I'm a Trainer, and This Is How Often You Should Work Out If You Want to Lose Belly Fat

I'm a Trainer, and This Is How Often You Should Work Out If You Want to Lose Belly Fat


No matter how many ab workouts you do, they won't help you reduce belly fat. Instead of focusing on spot reduction — targeting one specific area on your body — you've got to train your entire body, fuel up with nutritious foods, and make sure that you're recovering (nope, all-nighters won't help) to lose fat in general. And losing body fat all over means you will be losing some on your belly as well.

If you aren't sure how often you should be training, or what exactly you should be doing once you're at the gym to get reduce body fat, here's what I recommend.

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Because you can't control where exactly you lose fat on your body, I recommend changing your goal to lowering your overall body fat percentage. In order to do this, you should start by training five days a week. This of course will vary from person to person based on age, goals, and physical capabilities, so if someone else is following a plan that's slightly different, don't worry.


Since you'll be training five days a week, I recommend starting with three days of weightlifting and two days of cardio. On the strength days, do full-body workouts that incorporate compound exercises — multijoint movements like deadlifts and push-ups that work large groups of muscle. I prefer these movements because they require more energy to perform, which means you'll burn more fat and calories, and you can get a more efficient workout with them as opposed to doing isolated movements like a bicep curl.

Another reason you should do a mix of strength training and cardio is because they'll both help improve your metabolism. Strength training helps you build muscle, and because muscle is more metabolically active than fat, you'll burn more calories in a day.

Since it helps you burn more calories, cardio boosts your metabolism. In a previous interview with POPSUGAR, Avigdor Arad, PhD, RDN, CDE, director of the Mount Sinai PhysioLab explained that you burn more energy/calories with cardio per workout than you do with lifting.

Cardio can help burn fat, but if done too often, it can also burn muscle. This is one of the reasons I advise doing fewer cardio workouts. For the two days of cardio, I suggest sprinting, swimming, cycling, running, or using a machine like the elliptical.

Follow this training split for four to six weeks, making sure you're tracking how you feel physically and mentally. If you're constantly feeling sore and tired, you should decrease the amount of sessions you're doing, for example: do three strength sessions but go down to one day of cardio.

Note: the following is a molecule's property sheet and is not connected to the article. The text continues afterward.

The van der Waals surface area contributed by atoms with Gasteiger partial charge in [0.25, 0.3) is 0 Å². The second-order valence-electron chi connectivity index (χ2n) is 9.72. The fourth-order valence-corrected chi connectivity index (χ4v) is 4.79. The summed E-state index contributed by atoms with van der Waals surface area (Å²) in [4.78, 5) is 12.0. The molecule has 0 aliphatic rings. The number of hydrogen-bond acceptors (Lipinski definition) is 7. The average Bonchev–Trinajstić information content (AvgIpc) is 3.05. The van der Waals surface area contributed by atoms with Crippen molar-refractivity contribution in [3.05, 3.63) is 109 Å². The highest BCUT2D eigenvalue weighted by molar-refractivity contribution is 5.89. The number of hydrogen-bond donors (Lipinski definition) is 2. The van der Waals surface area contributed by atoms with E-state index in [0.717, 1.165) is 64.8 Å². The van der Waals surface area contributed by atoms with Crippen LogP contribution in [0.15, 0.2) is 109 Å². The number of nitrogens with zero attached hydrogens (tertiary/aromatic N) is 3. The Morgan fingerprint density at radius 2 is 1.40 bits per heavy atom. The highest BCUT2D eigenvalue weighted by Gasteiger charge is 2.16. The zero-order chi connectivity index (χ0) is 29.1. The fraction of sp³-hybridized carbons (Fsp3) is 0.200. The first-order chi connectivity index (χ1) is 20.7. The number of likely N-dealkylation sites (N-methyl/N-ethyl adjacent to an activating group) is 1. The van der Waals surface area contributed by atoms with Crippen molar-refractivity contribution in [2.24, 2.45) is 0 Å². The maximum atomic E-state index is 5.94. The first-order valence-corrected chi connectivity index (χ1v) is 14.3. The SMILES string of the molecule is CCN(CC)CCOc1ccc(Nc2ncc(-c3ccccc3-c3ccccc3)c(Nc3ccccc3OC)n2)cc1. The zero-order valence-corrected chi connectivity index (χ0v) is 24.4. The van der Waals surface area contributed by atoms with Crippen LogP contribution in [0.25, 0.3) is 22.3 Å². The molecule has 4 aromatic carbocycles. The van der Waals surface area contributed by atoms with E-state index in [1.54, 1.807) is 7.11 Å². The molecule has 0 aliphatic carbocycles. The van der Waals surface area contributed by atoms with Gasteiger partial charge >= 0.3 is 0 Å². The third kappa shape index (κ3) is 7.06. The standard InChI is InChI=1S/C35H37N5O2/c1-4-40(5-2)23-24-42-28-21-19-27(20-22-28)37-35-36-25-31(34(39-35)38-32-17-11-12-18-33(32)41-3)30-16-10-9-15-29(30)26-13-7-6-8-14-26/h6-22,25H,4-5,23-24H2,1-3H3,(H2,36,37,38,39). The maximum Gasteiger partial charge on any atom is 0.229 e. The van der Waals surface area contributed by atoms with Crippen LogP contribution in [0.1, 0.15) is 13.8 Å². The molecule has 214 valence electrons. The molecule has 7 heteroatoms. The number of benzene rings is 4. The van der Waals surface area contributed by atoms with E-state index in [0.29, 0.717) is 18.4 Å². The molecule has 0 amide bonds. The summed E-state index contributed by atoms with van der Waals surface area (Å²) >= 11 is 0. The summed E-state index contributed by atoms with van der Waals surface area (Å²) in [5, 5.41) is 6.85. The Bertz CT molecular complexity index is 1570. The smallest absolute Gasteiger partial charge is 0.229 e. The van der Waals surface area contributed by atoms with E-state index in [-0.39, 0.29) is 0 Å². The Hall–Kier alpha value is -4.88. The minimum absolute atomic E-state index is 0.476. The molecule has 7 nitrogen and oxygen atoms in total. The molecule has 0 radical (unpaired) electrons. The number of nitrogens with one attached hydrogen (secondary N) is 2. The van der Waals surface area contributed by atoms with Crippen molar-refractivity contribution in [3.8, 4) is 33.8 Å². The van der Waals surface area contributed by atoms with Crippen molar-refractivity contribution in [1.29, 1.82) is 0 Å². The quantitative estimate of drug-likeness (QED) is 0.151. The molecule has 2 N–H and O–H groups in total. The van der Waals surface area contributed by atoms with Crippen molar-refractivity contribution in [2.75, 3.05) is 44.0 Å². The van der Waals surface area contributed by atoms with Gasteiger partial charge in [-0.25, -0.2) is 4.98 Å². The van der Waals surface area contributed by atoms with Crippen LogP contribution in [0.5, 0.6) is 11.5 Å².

If you're feeling great, then you've built a foundation of strength. You've improved muscular imbalances, and you can progress your workouts; this is when a trainer comes in handy. Two simple ways to progress your workouts are by increasing the amount of days you're training or simply increasing the complexity of the exercises you're doing.


Exercise is just one part of the fat-loss equation, and if you're diet isn't up to par, you may not get the results you're after. A simple lifestyle change I always share with clients is drink more water and stay hydrated. The next thing I tell them to focus on is eating whole, minimally processed foods. I also recommend cutting out alcohol. It doesn't have to be permanent, but it can help speed up the fat-loss process.

Eating in a calorie deficit may work for some, but according to Brittany Linn, RD, CDN, clinical nutrition coordinator at Mount Sinai Hospital, "Many times, women are way too restrictive with their calorie intake." There isn't a universal amount of calories you should consume per day, but this formula can help you determine how many calories you need in a day. I also recommend speaking with a registered dietitian who can give you more individualized nutritional advice.

If you're wondering if there's a set list of foods to eat to lose fat, there isn't. Instead, most experts recommend consuming foods that are high in fiber like lentils, kale, and sweet potatoes to help you stay full longer. You should also try to consume no more than 25 grams of sugar a day, and cut back on refined grains like white bread, since they can affect your insulin levels and cause weight gain.

As you can tell, losing body fat is complex and won't happen overnight. But if you're consistent and patient, you will begin to see results. If you're motivated to start strength training tomorrow, get started with this four-week plan for beginners.

Image Source: POPSUGAR Photography / Sheila Gim

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